The first taste of Michael Giacchino's score for Rogue One: A Star Wars Story has arrived. The composer's take on the classic franchise is demonstrably different from film music legend John Williams. While inspired by Williams, with plenty of blaring horns, steadily rising themes, melodic strings, and powerfully hitting timpani (coincidentally, the large drums are played here by Williams' brother), you can hear something truly new here, as well.
Giacchino's background comes from a mix of film, television, and video games, including war games, which helped in his work on this film. Rogue One has been compared multiple times to a World War II film, even moreso than a Star Wars movie, and the score should reflect that. The composer said that Williams music only makes up about "5%" of the total score. In the approximately 30 minutes of footage we saw at Skywalker Sound in San Francisco during the Rogue One press junket, that was clear. From the intro, which was a simple single musical phrase instead of a full fanfare, to the much more drastic music to match the frenetic pace of the footage we saw, there was only one Williams theme in all the footage - but we won't spoil exactly what or for which character.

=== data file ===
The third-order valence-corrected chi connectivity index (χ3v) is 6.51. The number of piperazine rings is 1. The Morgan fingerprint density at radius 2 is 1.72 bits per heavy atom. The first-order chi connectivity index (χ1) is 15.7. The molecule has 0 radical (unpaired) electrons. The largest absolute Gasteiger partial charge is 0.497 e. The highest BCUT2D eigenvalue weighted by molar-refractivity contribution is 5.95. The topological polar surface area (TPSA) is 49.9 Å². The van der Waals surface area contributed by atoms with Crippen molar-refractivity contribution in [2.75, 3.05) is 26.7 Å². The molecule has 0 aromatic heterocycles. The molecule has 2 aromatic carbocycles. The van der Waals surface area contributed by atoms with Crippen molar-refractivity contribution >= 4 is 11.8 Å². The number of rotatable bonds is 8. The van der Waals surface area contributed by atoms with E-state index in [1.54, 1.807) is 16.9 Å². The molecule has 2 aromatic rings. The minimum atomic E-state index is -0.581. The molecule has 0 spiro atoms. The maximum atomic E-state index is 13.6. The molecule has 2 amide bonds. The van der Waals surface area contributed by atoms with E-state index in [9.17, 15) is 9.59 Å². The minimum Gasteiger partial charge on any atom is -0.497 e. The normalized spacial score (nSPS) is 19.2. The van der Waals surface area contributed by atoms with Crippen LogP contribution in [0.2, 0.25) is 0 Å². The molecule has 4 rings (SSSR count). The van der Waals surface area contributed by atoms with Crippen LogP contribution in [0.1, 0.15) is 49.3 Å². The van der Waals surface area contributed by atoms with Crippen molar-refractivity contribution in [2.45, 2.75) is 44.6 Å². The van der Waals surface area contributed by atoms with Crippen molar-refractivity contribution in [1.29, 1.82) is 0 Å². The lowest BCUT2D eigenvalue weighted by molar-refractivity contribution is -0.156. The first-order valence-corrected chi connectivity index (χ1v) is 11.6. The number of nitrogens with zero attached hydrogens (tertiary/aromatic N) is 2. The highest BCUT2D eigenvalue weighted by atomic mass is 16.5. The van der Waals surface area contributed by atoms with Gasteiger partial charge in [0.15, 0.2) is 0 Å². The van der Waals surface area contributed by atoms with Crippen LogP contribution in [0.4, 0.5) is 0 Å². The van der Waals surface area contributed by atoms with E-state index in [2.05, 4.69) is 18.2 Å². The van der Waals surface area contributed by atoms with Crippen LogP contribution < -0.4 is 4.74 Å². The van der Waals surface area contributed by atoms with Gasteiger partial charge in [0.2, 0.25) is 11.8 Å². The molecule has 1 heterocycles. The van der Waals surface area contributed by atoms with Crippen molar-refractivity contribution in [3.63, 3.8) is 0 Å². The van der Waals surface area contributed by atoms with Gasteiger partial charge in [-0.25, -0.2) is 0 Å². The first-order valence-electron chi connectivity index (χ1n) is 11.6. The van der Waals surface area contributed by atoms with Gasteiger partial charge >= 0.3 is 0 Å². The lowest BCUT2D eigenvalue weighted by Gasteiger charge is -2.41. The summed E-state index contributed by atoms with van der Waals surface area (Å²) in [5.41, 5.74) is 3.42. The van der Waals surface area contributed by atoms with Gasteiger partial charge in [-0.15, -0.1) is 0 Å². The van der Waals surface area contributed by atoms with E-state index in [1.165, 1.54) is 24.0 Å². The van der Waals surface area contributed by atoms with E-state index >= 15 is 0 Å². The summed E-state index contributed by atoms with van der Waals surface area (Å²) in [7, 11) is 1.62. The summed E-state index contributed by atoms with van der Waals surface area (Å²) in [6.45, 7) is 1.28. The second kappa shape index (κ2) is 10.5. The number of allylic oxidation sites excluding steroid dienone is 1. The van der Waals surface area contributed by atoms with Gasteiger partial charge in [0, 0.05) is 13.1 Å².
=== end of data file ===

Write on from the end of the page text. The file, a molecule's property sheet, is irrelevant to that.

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Rogue One: A Star Wars Story hits US theaters December 16, 2016. Directed by Gareth Edwards, it's the first of the new standalone features from Lucasfilm and Disney, which take place outside the core "Skywalker Saga" of films noted by an Episode number. Rogue Onetells the story of the small band of rebels that were tasked with stealing the plans to the first Death Star. The story spins directly off the opening crawl from the original Star Wars: Episode IV - A New Hope. In that crawl, it read: "Rebel spaceships, striking from a hidden base, have won their first victory against the evil Galactic Empire. During the battle, Rebel spies managed to steal secret plans to the Empire's ultimate weapon, the DEATH STAR, an armored space station with enough power to destroy an entire planet."